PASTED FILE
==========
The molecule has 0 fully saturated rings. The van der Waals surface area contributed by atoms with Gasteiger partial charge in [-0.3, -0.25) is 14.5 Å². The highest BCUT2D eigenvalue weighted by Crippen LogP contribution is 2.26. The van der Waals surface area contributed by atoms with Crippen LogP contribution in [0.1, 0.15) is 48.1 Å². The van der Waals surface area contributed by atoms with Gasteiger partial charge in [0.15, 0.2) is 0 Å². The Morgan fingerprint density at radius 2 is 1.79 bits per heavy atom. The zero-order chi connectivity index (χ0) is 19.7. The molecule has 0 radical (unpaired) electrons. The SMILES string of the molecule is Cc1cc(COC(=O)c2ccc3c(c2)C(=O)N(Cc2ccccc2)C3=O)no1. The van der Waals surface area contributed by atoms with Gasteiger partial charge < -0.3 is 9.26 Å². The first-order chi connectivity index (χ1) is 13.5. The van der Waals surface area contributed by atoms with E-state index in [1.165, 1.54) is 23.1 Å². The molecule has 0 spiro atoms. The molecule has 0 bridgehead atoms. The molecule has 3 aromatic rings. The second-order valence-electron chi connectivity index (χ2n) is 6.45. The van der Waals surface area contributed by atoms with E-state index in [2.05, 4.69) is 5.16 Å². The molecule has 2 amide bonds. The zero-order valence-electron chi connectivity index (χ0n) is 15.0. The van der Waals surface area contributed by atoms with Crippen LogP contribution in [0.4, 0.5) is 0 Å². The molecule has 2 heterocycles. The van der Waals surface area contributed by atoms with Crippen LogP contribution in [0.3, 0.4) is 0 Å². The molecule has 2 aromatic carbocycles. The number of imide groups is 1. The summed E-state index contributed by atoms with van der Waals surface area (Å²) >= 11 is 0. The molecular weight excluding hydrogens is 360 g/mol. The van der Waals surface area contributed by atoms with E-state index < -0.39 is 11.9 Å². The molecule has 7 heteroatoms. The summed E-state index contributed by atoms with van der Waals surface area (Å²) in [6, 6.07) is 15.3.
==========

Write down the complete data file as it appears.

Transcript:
The molecule has 0 fully saturated rings. The van der Waals surface area contributed by atoms with Gasteiger partial charge in [-0.3, -0.25) is 14.5 Å². The highest BCUT2D eigenvalue weighted by Crippen LogP contribution is 2.26. The van der Waals surface area contributed by atoms with Crippen LogP contribution in [0.1, 0.15) is 48.1 Å². The van der Waals surface area contributed by atoms with Gasteiger partial charge in [0.15, 0.2) is 0 Å². The Morgan fingerprint density at radius 2 is 1.79 bits per heavy atom. The zero-order chi connectivity index (χ0) is 19.7. The molecule has 0 radical (unpaired) electrons. The SMILES string of the molecule is Cc1cc(COC(=O)c2ccc3c(c2)C(=O)N(Cc2ccccc2)C3=O)no1. The van der Waals surface area contributed by atoms with Gasteiger partial charge < -0.3 is 9.26 Å². The first-order chi connectivity index (χ1) is 13.5. The van der Waals surface area contributed by atoms with E-state index in [1.165, 1.54) is 23.1 Å². The molecule has 0 spiro atoms. The molecule has 0 bridgehead atoms. The molecule has 3 aromatic rings. The second-order valence-electron chi connectivity index (χ2n) is 6.45. The van der Waals surface area contributed by atoms with E-state index in [2.05, 4.69) is 5.16 Å². The molecule has 2 amide bonds. The zero-order valence-electron chi connectivity index (χ0n) is 15.0. The van der Waals surface area contributed by atoms with Crippen LogP contribution in [0.4, 0.5) is 0 Å². The molecule has 2 heterocycles. The van der Waals surface area contributed by atoms with Crippen LogP contribution in [0.3, 0.4) is 0 Å². The molecule has 2 aromatic carbocycles. The number of imide groups is 1. The summed E-state index contributed by atoms with van der Waals surface area (Å²) >= 11 is 0. The molecular weight excluding hydrogens is 360 g/mol. The van der Waals surface area contributed by atoms with E-state index < -0.39 is 11.9 Å². The molecule has 7 heteroatoms. The summed E-state index contributed by atoms with van der Waals surface area (Å²) in [6, 6.07) is 15.3.